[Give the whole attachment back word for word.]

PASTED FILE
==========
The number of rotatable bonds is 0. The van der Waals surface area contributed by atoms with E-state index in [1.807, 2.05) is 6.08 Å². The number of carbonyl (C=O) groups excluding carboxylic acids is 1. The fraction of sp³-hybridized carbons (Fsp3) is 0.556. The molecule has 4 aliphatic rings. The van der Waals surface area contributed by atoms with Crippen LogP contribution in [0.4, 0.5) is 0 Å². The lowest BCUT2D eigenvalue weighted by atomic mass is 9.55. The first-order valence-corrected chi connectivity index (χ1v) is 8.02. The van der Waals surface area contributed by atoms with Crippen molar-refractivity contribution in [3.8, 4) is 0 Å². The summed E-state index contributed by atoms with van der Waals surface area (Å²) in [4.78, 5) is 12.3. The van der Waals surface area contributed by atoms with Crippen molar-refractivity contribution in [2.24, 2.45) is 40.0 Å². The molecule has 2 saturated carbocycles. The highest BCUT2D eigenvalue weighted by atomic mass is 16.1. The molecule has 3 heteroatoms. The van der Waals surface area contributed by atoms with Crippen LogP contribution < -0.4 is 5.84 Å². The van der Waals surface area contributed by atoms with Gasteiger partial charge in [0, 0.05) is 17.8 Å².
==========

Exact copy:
The number of rotatable bonds is 0. The van der Waals surface area contributed by atoms with E-state index in [1.807, 2.05) is 6.08 Å². The number of carbonyl (C=O) groups excluding carboxylic acids is 1. The fraction of sp³-hybridized carbons (Fsp3) is 0.556. The molecule has 4 aliphatic rings. The van der Waals surface area contributed by atoms with Crippen LogP contribution in [0.4, 0.5) is 0 Å². The lowest BCUT2D eigenvalue weighted by atomic mass is 9.55. The first-order valence-corrected chi connectivity index (χ1v) is 8.02. The van der Waals surface area contributed by atoms with Crippen molar-refractivity contribution in [3.8, 4) is 0 Å². The summed E-state index contributed by atoms with van der Waals surface area (Å²) in [4.78, 5) is 12.3. The van der Waals surface area contributed by atoms with Crippen molar-refractivity contribution in [2.24, 2.45) is 40.0 Å². The molecule has 2 saturated carbocycles. The highest BCUT2D eigenvalue weighted by atomic mass is 16.1. The molecule has 3 heteroatoms. The van der Waals surface area contributed by atoms with Crippen LogP contribution < -0.4 is 5.84 Å². The van der Waals surface area contributed by atoms with Gasteiger partial charge in [0, 0.05) is 17.8 Å².